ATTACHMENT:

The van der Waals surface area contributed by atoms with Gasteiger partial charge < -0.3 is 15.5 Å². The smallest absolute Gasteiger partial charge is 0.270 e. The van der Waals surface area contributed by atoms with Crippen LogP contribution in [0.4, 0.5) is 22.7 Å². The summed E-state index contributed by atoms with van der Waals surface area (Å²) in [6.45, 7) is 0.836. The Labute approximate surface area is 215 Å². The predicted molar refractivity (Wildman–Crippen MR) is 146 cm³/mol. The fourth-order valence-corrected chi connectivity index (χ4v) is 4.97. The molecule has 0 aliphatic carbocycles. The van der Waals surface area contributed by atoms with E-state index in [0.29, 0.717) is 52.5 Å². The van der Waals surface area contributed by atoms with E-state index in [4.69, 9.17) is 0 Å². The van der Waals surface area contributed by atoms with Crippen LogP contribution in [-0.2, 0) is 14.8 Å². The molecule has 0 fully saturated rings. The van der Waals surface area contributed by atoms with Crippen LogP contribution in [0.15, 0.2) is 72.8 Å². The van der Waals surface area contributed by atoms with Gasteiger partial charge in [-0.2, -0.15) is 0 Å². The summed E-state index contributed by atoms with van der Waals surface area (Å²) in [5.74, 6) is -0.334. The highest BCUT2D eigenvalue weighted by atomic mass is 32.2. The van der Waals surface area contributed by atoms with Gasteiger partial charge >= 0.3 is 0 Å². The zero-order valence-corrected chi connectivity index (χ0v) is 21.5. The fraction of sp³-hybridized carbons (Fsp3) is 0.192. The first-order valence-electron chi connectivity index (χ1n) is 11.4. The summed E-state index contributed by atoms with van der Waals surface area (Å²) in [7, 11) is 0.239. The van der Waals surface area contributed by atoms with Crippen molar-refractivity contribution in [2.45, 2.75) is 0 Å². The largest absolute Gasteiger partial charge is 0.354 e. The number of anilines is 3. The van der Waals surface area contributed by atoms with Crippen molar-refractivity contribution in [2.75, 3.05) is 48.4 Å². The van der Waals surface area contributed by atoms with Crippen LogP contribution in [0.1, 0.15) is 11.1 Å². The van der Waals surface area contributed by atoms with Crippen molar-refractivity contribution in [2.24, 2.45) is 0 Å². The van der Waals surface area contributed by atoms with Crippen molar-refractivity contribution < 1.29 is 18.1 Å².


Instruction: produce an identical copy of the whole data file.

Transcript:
The van der Waals surface area contributed by atoms with Gasteiger partial charge < -0.3 is 15.5 Å². The smallest absolute Gasteiger partial charge is 0.270 e. The van der Waals surface area contributed by atoms with Crippen LogP contribution in [0.4, 0.5) is 22.7 Å². The summed E-state index contributed by atoms with van der Waals surface area (Å²) in [6.45, 7) is 0.836. The Labute approximate surface area is 215 Å². The predicted molar refractivity (Wildman–Crippen MR) is 146 cm³/mol. The fourth-order valence-corrected chi connectivity index (χ4v) is 4.97. The molecule has 0 aliphatic carbocycles. The van der Waals surface area contributed by atoms with E-state index in [0.29, 0.717) is 52.5 Å². The van der Waals surface area contributed by atoms with E-state index in [4.69, 9.17) is 0 Å². The van der Waals surface area contributed by atoms with Crippen LogP contribution in [-0.2, 0) is 14.8 Å². The molecule has 0 fully saturated rings. The van der Waals surface area contributed by atoms with Crippen LogP contribution in [0.15, 0.2) is 72.8 Å². The van der Waals surface area contributed by atoms with Gasteiger partial charge in [-0.2, -0.15) is 0 Å². The summed E-state index contributed by atoms with van der Waals surface area (Å²) in [5.74, 6) is -0.334. The highest BCUT2D eigenvalue weighted by atomic mass is 32.2. The van der Waals surface area contributed by atoms with Gasteiger partial charge >= 0.3 is 0 Å². The zero-order valence-corrected chi connectivity index (χ0v) is 21.5. The fraction of sp³-hybridized carbons (Fsp3) is 0.192. The first-order valence-electron chi connectivity index (χ1n) is 11.4. The summed E-state index contributed by atoms with van der Waals surface area (Å²) in [7, 11) is 0.239. The van der Waals surface area contributed by atoms with Crippen molar-refractivity contribution in [2.45, 2.75) is 0 Å². The largest absolute Gasteiger partial charge is 0.354 e. The number of anilines is 3. The van der Waals surface area contributed by atoms with Crippen molar-refractivity contribution in [2.75, 3.05) is 48.4 Å². The van der Waals surface area contributed by atoms with Crippen LogP contribution in [0.1, 0.15) is 11.1 Å². The van der Waals surface area contributed by atoms with Crippen molar-refractivity contribution in [2.24, 2.45) is 0 Å². The van der Waals surface area contributed by atoms with Crippen molar-refractivity contribution < 1.29 is 18.1 Å².